The Bungee Cord Code

Colorful bungee cords wrapped around doors

Things are well-fastened at my house.

An elaborate system of bungee cords connects doors to one another so that “you need to know the unlocking secret” to enter a room.

Fear of being tangled like a helpless fly prompted me to remove the ones strung between doors in the hallway. Forgetting the web in the middle of the night could leave me as bait for the dreaded bungee spider.

Various arrangements of electrical- and duct-tape striping code the orange cones I once used to coach soccer practices. The coding has something to do with guiding guests through the house vs. women in cleats around a soccer field. I’ve received the explanation a few times. Next time I should probably take notes.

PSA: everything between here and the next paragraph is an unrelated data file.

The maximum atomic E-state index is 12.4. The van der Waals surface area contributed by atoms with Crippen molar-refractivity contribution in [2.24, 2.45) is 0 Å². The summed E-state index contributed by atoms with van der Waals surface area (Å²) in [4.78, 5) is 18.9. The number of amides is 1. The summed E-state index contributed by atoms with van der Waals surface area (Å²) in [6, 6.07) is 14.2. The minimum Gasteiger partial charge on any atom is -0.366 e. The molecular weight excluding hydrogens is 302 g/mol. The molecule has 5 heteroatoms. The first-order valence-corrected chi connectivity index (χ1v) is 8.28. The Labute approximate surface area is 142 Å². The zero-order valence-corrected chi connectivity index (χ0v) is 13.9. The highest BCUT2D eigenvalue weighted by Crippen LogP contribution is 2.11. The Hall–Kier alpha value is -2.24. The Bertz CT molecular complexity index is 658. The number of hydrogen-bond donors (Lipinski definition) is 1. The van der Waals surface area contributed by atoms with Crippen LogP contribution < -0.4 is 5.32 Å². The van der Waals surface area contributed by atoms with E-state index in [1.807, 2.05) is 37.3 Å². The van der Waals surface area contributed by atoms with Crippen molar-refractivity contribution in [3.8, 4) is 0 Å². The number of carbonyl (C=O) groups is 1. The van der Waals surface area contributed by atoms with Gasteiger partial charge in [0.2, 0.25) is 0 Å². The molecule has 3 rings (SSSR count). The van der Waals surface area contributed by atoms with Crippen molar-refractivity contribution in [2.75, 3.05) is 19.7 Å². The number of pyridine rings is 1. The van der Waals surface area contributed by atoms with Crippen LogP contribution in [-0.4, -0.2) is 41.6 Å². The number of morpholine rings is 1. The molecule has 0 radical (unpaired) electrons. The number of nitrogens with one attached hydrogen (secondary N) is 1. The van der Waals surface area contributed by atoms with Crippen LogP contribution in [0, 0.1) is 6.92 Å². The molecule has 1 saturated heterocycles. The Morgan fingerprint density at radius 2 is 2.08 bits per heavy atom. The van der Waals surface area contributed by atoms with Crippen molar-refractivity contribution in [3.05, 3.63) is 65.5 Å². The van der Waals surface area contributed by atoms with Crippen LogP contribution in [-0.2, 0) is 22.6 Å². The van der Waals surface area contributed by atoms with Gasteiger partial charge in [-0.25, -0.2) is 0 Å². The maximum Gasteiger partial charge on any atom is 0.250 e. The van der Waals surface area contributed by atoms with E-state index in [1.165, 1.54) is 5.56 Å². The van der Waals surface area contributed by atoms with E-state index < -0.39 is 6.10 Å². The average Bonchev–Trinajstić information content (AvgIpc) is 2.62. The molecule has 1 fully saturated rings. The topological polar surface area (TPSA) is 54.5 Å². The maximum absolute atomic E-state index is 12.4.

And we just had a long series of one-page bedtime stories from The Jumbo Duct Tape Book, immediately preceded by a conversation along the lines of “No, we don’t really duct tape dogs and horses.” (A conversation to which Luke paid rapt attention in the hopes that the message would resonate clearly with @.) One hundred pages down, 329 to go. My eyes started crossing at page 78.

All of this is very serious business to @.

My first inclination as the “aha!” expression creeps across his face as he lunges for his tape-laden backpack is “Wait, stop, no!” But watching the scenarios unroll is fascinating and I have to remind myself that as long as no dog, mom, child, or piece of furniture is harmed, it’s all good fun.

Unless there really is such thing as bungee spider.
And I forget to unweb the hallway.
In which case, I’m basically screwed.

P.S. Dear Mom and Al, Thanks for the plethora of industrial-grade fastening devices now festooning my humble abode. Should the bungee spider be real — well…

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